Life insurance and requalification in indirect donation


Attention to the reclassification in indirect donation of the benefit of a life insurance contract (Credits: 123RF)

In certain circumstances, an insurance contract may be reclassified by tax administration and indirect donation. Illustration with a specific case where the beneficiaries were ordered to pay inheritance tax and a 40% surcharge for willful misconduct.

In 1989, at the age of 76, Ms K took out a life insurance policy on which she made a first payment of 914 euros (6,000 francs). Later, she appointed Mr. and Mrs. X (Ms. X is also curator of Ms. K) as beneficiaries of her contract, each for half. In 2014 and 2015, when she was 101 years old, she made two more payments of 750,000 euros each. She died 6 months later. As the shares belonging to spouses X are subject to Article 990 I of the General Tax Code (CGI), they receive, after application of Article 990 I of the CGI, 634,066 euros each.

However, the tax administration reclassifies the life insurance contract as an indirect donation. The sums received are subject to taxation on free transfer rights applicable between non-parents. The tax administration then claims from the spouses a transfer fee of 334,066 euros each, interest on arrears for 21,380 euros and a 40% increase provided for in the event of a deliberate breach of 21,380 euros.

The spouses challenge and take their case to court and then, after several judgments against them, to the Court of Appeal.

The reclassification of the donation life insurance contract

The donation is defined in the civil code, as an inter vivos act by which the donor immediately and irrevocably deprives himself of the thing given in favor of the donee who accepts it. Reclassification of the life insurance contract as an indirect donation therefore implies a liberal intention of the policyholder, his willingness to withdraw immediately and irrevocably and the acceptance of the beneficiaries.

The tax administration considered that there was a liberal intention because of the privileged ties that the deceased had with the beneficiaries (who lived near her home, took care of the management of her property and Ms. was the curator of of the amount paid in respect of the deceased’s assets (EUR 1.5 million for a total assets of approximately EUR 4 million) and the fact that no payments have been made since 25 years on the contract. In addition, the amounts paid came from the resale of securities held in a Swiss account, generating a taxable capital gain of 265,435 euros and social security contributions of 40,273 euros.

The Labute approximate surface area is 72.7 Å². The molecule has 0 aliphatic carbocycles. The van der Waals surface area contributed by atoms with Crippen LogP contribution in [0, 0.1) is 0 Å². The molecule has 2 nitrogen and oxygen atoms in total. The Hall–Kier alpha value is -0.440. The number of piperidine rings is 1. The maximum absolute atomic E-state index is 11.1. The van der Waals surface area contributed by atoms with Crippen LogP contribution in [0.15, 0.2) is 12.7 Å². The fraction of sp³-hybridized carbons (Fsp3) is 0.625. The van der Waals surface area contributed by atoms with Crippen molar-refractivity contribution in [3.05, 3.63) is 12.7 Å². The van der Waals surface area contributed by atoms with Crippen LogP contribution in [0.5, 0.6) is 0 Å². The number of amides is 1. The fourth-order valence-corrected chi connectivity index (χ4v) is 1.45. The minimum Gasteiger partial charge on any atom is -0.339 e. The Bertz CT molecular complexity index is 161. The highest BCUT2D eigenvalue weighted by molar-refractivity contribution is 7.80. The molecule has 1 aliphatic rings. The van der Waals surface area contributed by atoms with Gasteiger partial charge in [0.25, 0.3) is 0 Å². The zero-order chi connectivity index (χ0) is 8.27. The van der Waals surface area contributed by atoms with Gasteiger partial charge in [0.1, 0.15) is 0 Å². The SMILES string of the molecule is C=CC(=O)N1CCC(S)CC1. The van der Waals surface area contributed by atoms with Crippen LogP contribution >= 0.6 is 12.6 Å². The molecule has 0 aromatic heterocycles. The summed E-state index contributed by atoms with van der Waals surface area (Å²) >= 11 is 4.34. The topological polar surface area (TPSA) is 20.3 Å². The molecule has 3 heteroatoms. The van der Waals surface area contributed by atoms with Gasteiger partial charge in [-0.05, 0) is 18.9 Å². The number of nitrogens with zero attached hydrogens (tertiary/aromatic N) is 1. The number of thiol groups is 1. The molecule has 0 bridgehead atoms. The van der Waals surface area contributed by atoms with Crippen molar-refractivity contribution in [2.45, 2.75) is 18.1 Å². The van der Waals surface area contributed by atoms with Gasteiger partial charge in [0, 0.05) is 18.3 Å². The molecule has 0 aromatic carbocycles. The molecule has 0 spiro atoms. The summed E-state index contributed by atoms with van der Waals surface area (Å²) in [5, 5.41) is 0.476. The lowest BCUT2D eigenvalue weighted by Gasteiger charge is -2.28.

The tax administration then argued that the condition of immediate and irrevocable divestiture depends on the existence of a contingency on the life insurance contract. However, the advanced age of the deceased at the time of the payments (at the age of 101, she could not ignore the imminent occurrence of her death) and the importance of the sums paid reflect the illusory nature of the right of redemption and its willingness to strip irrevocably.

Finally, the tax authorities considered that the acceptance of the beneficiary after the naked death was an obstacle to the reclassification of the contract.

The Court of Appeal upheld the position of the tax administration, the reclassification of the life insurance contract as an indirect donation and therefore the taxation of the sums collected on the free transfer rights applicable between non-parents.

The deliberate failure of the beneficiaries

On the other hand, the Court of Appeal invalidated the 40% increase for deliberate failure by the beneficiaries.

Indeed, while it is possible to imagine that because of Ms. X’s status as a guardian, the spouses were aware of Ms. K’s estate status, it is not established with certainty that they became aware of the beneficiary clause designating them.

On the other hand, they cannot be blamed, even though they would have known like everyone else by reading articles in the economic press of the tax benefits of life insurance, not having noted themselves that the contract which benefited them had to be analyzed as an indirect donation.

As the deliberate intention to evade the transfer duty free of charge was not demonstrated, the Court of Appeal ruled that the penalty for deliberate breach was 132,626 euros each.

Source: CA Versailles 12-10-2021 n ° 20/03376

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